News & Notes
U.S. News ranks programs among very best in nation
U.S. News and World report released its latest “Best Graduate Schools” ratings in March, and UW–Madison’s Department of Rehabilitation Psychology and Special Education again is home to two of the top programs in the nation.
Among education specialty program ratings, UW–Madison is No. 9 in special education.
Not all graduate programs are ranked each year. For example, UW–Madison and the Department of Rehabilitation Psychology and Special Education remains No. 1 in Rehabilitation Counseling — but those ratings have not been updated by U.S. News since last year.
The Department of Rehabilitation Psychology and Special Education is housed within the School of Education. U.S. News, for the third consecutive year, ranked UW–Madison’s School of Education No. 1 among public institutions and No. 4 overall in the category of “Best Education Schools.”
Chan receives NCRE Distinguished Career Award
UW–Madison’s Fong Chan received the Distinguished Career Award from the National Council on Rehabilitation Education (NCRE) in April.
Chan is the Norman L. and Barbara M. Berven Professor of Rehabilitation Psychology with the Department of Rehabilitation Psychology and Special Education.
The NCRE honor is given in recognition of career achievements. Chan has spent more than three decades as a rehabilitation educator. In his letter nominating Chan for the award, UW–Madison Professor Emeritus Norman Berven writes: “Professor Chan’s record as a researcher and scholar is truly extraordinary and, in my opinion, unparalleled in rehabilitation education.”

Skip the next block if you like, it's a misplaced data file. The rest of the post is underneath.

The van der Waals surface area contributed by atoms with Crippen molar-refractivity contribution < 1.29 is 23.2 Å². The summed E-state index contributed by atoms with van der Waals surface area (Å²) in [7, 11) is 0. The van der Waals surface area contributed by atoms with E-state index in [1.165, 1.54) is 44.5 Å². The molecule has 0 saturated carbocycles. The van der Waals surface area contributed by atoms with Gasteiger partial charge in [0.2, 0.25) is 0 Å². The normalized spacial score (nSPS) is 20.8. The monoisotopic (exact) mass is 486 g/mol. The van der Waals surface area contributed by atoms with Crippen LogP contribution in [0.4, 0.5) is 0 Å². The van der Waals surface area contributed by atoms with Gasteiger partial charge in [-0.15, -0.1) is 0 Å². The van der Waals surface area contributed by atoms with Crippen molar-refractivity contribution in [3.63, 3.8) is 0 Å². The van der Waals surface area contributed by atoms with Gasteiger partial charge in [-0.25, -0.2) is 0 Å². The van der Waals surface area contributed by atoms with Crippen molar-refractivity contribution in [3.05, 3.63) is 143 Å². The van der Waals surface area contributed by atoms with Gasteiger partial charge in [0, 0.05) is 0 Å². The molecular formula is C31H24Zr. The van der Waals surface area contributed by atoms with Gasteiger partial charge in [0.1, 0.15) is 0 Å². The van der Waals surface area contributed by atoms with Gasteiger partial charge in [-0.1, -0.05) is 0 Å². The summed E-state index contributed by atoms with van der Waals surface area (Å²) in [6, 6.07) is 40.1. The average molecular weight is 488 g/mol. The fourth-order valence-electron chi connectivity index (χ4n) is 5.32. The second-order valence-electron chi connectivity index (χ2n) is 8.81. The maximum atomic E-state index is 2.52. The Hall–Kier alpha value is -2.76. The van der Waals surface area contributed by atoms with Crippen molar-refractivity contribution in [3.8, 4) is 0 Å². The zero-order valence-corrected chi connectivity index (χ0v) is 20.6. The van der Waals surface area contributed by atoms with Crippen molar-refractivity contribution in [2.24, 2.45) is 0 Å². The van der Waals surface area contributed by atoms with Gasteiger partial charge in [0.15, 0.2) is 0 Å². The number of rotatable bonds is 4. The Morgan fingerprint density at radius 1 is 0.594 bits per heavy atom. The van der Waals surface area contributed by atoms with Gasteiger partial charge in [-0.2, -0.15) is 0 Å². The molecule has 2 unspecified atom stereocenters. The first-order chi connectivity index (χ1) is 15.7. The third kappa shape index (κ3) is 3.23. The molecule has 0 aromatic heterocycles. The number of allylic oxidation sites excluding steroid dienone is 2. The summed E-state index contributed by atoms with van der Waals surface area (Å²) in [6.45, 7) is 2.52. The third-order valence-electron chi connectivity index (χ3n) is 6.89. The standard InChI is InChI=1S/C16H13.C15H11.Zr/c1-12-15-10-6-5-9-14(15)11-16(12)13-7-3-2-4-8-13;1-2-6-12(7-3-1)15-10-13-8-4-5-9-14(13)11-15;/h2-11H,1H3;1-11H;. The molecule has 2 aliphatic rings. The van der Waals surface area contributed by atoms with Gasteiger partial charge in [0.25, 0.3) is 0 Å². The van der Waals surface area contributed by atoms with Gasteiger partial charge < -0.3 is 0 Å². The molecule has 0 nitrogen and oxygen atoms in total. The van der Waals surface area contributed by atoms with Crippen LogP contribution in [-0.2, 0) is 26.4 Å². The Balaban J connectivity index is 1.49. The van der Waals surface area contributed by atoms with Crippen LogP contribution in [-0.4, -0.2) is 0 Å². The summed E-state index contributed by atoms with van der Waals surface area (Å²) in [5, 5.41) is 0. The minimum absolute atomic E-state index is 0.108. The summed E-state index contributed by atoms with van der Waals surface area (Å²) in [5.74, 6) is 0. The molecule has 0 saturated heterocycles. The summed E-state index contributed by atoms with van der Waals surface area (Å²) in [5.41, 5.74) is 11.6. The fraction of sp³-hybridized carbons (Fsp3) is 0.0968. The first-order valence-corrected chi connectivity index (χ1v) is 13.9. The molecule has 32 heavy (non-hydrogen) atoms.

Chan has published more than 325 papers in refereed journals and more than 50 book chapters, among other publications and reports. He has also published nine books and received numerous awards recognizing the quality and importance of his research. Similarly, Chan is a highly regarded researcher who is part of five current projects that are receiving nearly $13.8 million in backing.
Meanwhile, in February Chan was awarded the Dembo-Wright Award for Contributions to Rehabilitation Psychology by the American Psychology Association’s Division 22 (Rehabilitation Psychology).
Chan is chair of the Department of Rehabilitation Psychology and Special Education.
Tansey named NCRE Researcher of the Year
UW–Madison’s Timothy Tansey received the Researcher of the Year award from the National Council on Rehabilitation Education in April as recognition of his recent research.
Tansey, an assistant professor of rehabilitation psychology with the Department of Rehabilitation Psychology and Special Education, has served as principal investigator, co-principal investigator or co-investigator on 10 federally funded projects since 2001, with a total funding level of $58 million.
To date, he has published or has in press 44 refereed journal articles and seven scholarly book chapters on such topics as career counseling, statistical concepts in assessment and multicultural issues in assessment.
Hunter College’s Cardoso
receives George N. Wright Varsity Award
Elizabeth Da Silva Cardoso is receiving the George N. Wright Varsity Award in 2016. This annual honor is given to a highly regarded alumnus of the top-ranked rehabilitation psychology program at UW–Madison, and recognizes “outstanding contributions to the fields of rehabilitation counseling and rehabilitation psychology.”
Cardoso received her Ph.D. in rehabilitation psychology from UW–Madison in 1997. She is a licensed psychologist in the States of New York and New Jersey, and a certified rehabilitation counselor.